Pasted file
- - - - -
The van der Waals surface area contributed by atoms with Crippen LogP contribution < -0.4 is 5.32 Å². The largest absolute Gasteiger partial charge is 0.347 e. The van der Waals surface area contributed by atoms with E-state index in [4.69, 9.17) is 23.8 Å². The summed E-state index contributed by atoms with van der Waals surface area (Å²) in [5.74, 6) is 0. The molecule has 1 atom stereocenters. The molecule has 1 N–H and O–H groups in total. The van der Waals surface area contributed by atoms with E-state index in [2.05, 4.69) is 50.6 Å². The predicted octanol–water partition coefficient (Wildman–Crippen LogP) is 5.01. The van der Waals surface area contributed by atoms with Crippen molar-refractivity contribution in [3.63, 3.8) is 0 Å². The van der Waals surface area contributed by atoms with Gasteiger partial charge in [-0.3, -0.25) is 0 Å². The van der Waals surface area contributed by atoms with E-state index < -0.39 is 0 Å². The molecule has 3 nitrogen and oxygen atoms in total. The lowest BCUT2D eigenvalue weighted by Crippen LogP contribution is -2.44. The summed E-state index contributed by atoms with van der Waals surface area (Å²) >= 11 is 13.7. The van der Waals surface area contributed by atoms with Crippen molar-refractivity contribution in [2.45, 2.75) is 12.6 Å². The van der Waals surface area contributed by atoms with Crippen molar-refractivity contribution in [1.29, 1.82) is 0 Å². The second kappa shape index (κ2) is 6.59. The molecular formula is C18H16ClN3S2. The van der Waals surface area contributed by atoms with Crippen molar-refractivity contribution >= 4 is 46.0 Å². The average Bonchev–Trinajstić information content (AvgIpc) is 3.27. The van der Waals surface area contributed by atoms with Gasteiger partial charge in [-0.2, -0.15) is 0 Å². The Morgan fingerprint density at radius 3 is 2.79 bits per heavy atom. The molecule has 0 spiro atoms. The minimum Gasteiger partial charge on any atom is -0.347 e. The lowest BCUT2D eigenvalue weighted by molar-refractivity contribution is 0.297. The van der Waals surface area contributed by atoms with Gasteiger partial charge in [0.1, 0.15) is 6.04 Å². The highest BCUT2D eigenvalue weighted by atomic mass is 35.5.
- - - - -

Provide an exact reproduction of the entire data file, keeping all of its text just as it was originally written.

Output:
The van der Waals surface area contributed by atoms with Crippen LogP contribution < -0.4 is 5.32 Å². The largest absolute Gasteiger partial charge is 0.347 e. The van der Waals surface area contributed by atoms with E-state index in [4.69, 9.17) is 23.8 Å². The summed E-state index contributed by atoms with van der Waals surface area (Å²) in [5.74, 6) is 0. The molecule has 1 atom stereocenters. The molecule has 1 N–H and O–H groups in total. The van der Waals surface area contributed by atoms with E-state index in [2.05, 4.69) is 50.6 Å². The predicted octanol–water partition coefficient (Wildman–Crippen LogP) is 5.01. The van der Waals surface area contributed by atoms with Crippen molar-refractivity contribution in [3.63, 3.8) is 0 Å². The van der Waals surface area contributed by atoms with Gasteiger partial charge in [-0.3, -0.25) is 0 Å². The van der Waals surface area contributed by atoms with E-state index < -0.39 is 0 Å². The molecule has 3 nitrogen and oxygen atoms in total. The lowest BCUT2D eigenvalue weighted by Crippen LogP contribution is -2.44. The summed E-state index contributed by atoms with van der Waals surface area (Å²) >= 11 is 13.7. The van der Waals surface area contributed by atoms with Crippen molar-refractivity contribution in [2.45, 2.75) is 12.6 Å². The van der Waals surface area contributed by atoms with Crippen molar-refractivity contribution in [1.29, 1.82) is 0 Å². The second kappa shape index (κ2) is 6.59. The molecular formula is C18H16ClN3S2. The van der Waals surface area contributed by atoms with Crippen molar-refractivity contribution >= 4 is 46.0 Å². The average Bonchev–Trinajstić information content (AvgIpc) is 3.27. The van der Waals surface area contributed by atoms with Gasteiger partial charge in [-0.2, -0.15) is 0 Å². The Morgan fingerprint density at radius 3 is 2.79 bits per heavy atom. The molecule has 0 spiro atoms. The minimum Gasteiger partial charge on any atom is -0.347 e. The lowest BCUT2D eigenvalue weighted by molar-refractivity contribution is 0.297. The van der Waals surface area contributed by atoms with Gasteiger partial charge in [0.1, 0.15) is 6.04 Å². The highest BCUT2D eigenvalue weighted by atomic mass is 35.5.